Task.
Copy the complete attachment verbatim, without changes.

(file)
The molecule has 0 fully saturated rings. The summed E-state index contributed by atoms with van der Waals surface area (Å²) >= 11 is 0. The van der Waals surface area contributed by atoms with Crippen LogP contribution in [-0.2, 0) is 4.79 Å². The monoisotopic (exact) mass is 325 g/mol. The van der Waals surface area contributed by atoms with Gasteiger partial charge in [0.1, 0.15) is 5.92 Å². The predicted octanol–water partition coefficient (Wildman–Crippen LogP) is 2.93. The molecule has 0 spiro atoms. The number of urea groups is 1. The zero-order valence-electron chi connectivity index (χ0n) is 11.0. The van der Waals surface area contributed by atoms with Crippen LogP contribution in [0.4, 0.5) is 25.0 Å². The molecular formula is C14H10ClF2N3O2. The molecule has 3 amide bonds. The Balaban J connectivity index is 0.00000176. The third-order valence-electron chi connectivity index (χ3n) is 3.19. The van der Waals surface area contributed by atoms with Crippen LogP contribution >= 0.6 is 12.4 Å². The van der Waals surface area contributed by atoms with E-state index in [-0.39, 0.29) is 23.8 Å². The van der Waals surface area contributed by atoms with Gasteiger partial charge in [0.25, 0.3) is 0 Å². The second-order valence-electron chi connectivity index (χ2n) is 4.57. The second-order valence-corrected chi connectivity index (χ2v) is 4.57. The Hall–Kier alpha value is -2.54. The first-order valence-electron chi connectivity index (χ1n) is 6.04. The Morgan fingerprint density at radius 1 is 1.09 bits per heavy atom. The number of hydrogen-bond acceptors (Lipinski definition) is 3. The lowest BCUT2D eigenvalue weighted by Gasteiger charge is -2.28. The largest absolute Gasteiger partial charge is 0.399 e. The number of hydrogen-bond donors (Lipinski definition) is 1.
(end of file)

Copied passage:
The molecule has 0 fully saturated rings. The summed E-state index contributed by atoms with van der Waals surface area (Å²) >= 11 is 0. The van der Waals surface area contributed by atoms with Crippen LogP contribution in [-0.2, 0) is 4.79 Å². The monoisotopic (exact) mass is 325 g/mol. The van der Waals surface area contributed by atoms with Gasteiger partial charge in [0.1, 0.15) is 5.92 Å². The predicted octanol–water partition coefficient (Wildman–Crippen LogP) is 2.93. The molecule has 0 spiro atoms. The number of urea groups is 1. The zero-order valence-electron chi connectivity index (χ0n) is 11.0. The van der Waals surface area contributed by atoms with Crippen LogP contribution in [0.4, 0.5) is 25.0 Å². The molecular formula is C14H10ClF2N3O2. The molecule has 3 amide bonds. The Balaban J connectivity index is 0.00000176. The third-order valence-electron chi connectivity index (χ3n) is 3.19. The van der Waals surface area contributed by atoms with Crippen LogP contribution >= 0.6 is 12.4 Å². The van der Waals surface area contributed by atoms with E-state index in [-0.39, 0.29) is 23.8 Å². The van der Waals surface area contributed by atoms with Gasteiger partial charge in [0.25, 0.3) is 0 Å². The second-order valence-electron chi connectivity index (χ2n) is 4.57. The second-order valence-corrected chi connectivity index (χ2v) is 4.57. The Hall–Kier alpha value is -2.54. The first-order valence-electron chi connectivity index (χ1n) is 6.04. The Morgan fingerprint density at radius 1 is 1.09 bits per heavy atom. The number of hydrogen-bond acceptors (Lipinski definition) is 3. The lowest BCUT2D eigenvalue weighted by Gasteiger charge is -2.28. The largest absolute Gasteiger partial charge is 0.399 e. The number of hydrogen-bond donors (Lipinski definition) is 1.